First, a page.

ACAS has issued new guidance to assist employers in managing
staff who have long-term or potentially life-threatening illnesses,
such as cancer, HIV and multiple sclerosis.
ACAS has published its guidance in light of projections drawn up
by Macmillan Cancer Support in 2013 which estimated that by 2020
47% of the population would be diagnosed with cancer at some stage
in their life. With employees continuing to work longer, this
issue is likely to become more prevalent for employers.
Employers need to be able to understand the law in relation to
life-threatening illnesses and also appropriately manage staff who
have these conditions.
The Equality Act 2010 (the Act) prohibits
discrimination in employment in respect of disability. The
definition of disability in the Act is "a physical or
mental impairment" which "has a substantial and
long-term adverse effect on [that person's] ability to carry
out normal day-to-day activities".
Under the Act, there are some medical conditions that are
expressly deemed to be disabilities from the point of diagnosis,
including cancer, HIV and multiple sclerosis. Employees with these
conditions are automatically protected against discrimination under
If an employee suffers from one of these three conditions, or if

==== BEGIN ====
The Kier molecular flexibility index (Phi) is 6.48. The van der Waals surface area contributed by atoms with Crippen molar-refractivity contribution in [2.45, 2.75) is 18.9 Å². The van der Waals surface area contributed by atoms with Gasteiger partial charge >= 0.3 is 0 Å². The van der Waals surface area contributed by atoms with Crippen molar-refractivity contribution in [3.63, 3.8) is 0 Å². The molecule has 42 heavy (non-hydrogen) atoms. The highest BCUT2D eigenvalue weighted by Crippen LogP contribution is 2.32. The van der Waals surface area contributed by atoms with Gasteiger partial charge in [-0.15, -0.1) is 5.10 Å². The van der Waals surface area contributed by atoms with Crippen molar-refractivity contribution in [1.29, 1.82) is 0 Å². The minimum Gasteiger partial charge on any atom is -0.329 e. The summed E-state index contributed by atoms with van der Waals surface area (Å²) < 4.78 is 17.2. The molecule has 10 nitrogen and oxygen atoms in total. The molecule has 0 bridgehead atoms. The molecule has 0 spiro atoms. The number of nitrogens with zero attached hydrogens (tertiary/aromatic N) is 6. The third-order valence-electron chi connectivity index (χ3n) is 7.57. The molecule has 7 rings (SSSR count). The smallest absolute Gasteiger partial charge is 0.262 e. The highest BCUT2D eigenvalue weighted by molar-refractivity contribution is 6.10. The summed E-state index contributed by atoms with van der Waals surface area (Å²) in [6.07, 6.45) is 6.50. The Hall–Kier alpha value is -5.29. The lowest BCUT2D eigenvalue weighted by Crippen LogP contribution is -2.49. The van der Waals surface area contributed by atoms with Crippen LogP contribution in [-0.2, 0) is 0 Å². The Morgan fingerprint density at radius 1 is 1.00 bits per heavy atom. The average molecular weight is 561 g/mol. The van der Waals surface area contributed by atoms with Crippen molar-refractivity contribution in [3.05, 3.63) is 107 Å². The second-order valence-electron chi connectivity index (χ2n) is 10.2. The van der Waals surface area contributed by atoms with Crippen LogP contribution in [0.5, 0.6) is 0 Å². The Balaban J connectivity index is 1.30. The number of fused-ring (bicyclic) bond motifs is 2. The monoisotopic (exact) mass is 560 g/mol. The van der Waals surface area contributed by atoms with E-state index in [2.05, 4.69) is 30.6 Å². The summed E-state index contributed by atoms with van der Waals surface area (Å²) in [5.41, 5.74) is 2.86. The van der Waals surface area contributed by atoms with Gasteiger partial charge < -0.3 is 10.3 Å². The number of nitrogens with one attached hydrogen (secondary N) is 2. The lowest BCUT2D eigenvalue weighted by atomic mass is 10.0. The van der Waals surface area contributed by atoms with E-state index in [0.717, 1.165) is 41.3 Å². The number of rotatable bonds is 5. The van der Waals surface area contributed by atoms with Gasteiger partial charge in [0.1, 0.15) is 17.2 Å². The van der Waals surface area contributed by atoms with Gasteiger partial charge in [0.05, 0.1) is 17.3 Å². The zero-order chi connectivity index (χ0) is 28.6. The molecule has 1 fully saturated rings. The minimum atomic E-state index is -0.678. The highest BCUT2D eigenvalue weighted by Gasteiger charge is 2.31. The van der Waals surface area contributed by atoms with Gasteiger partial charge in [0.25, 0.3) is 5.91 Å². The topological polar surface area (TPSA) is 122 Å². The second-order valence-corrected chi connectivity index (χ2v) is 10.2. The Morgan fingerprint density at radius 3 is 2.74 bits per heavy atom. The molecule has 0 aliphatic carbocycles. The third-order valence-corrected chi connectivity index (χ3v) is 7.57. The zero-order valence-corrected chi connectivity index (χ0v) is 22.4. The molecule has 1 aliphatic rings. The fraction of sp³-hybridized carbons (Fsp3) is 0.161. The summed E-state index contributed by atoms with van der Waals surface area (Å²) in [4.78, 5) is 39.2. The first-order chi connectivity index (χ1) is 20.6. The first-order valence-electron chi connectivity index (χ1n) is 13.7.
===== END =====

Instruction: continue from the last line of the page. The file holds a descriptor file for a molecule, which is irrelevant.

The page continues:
their condition otherwise falls within the definition of
disability, the employer must be careful to avoid:
discrimination arising from a disability;
failing to comply with their duty to make reasonable
Tips for employers
ACAS's tips for an employer dealing with an employee who has
a potentially life-threatening condition include:
have an early conversation with the employee to find out
whether they want to share their news with colleagues –
colleagues may be more understanding about any change in working
arrangements if they know what's happening;
discuss the illness with the employee to find out whether there
are any reasonable adjustments that could assist them i.e. a change
in working hours, type of work or extra time off for medical
meet with the employee regularly to ascertain whether any
additional adjustments and/or support is required; and
ensure that employees are aware of their workplace rights
including sick pay and other benefits that they could be entitled
Everyone has sympathy for employees who are genuinely unwell. When advising employers about employees suffering from stress, various medical conditions and resultant absence, it is these words that come up again and again.
In our article published in HR Zone, we consider the introduction of the new rules on regulatory references which come into force on 7 March 2017 and the practical steps that employers must take to comply...
Most of us know the difference between being employed and being self-employed (or at least we think we do). And in everyday laymen's terms, the difference is relatively straightforward and obvious – if you are employed, you work for someone else and, if you are self-employed, you ‘work for yourself'.
This coming year looks to be another busy one with more significant employment law changes coming into force and we have highlighted some of the key changes, which range from the introduction of gender pay...
Register for Access and our Free Biweekly Alert for
This service is completely free. Access 250,000 archived articles from 100+ countries and get a personalised email twice a week covering developments (and yes, our lawyers like to think you’ve read our Disclaimer).